Prof. Mark Israel (Australasian Human Research Ethics Consultancy Services) has kindly given permission for this hypothetical case study to be reproduced.

Mark is seen as an expert in his field of research ethics and research integerity. He is repeatedly invited to write chapters for edited research collections. The requests often ask him to draft similar articles to ones he has already published, albeit with changes to the jurisdiction or disciplinary mix. How should he plan his publication strategy?

Commentary (by Dexter Leung)

In the HKU context, it is useful to refer to the HKU Policy on Research Integrity (Section 2.2, ‘Publication-related conduct’) which states the following:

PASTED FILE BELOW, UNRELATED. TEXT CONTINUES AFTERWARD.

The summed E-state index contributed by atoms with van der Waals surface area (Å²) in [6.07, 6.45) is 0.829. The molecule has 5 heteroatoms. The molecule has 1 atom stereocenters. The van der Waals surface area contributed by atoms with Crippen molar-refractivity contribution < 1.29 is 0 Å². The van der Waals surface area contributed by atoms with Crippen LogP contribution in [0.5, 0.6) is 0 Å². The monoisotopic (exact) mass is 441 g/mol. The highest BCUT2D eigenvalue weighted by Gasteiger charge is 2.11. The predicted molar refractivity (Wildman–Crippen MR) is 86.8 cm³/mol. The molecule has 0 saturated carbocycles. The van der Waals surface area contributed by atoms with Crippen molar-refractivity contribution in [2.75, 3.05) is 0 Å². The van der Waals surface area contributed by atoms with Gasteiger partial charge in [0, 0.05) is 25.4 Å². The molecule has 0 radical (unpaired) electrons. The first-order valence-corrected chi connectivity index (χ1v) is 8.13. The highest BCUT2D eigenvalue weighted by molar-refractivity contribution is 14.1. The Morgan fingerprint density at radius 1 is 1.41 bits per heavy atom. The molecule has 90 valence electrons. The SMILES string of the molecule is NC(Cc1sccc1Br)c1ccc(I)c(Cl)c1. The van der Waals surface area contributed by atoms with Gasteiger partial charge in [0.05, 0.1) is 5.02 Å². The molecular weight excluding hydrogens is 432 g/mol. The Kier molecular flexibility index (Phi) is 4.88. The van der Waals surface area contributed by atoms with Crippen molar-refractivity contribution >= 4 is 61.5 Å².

Publication of the same (or substantial parts of the same) work in different journals is acceptable only with the consent of the editors of the journals and where proper reference is made to the first publication.  In the author’s CV such related articles must be indicated as such and not give the impression that they are distinct research outputs when they are in fact the same.  Articles published in special/symposium issues should be clearly specified.

In addition, the HKU Policy on Research (Section 3.1, ‘Plagiarism and Self-plagiarism’) states the following:

Self-plagiarism is reuse of one’s own data or previously written work in a ‘new’ publication without acknowledging that the data set has been used or written work has been published elsewhere.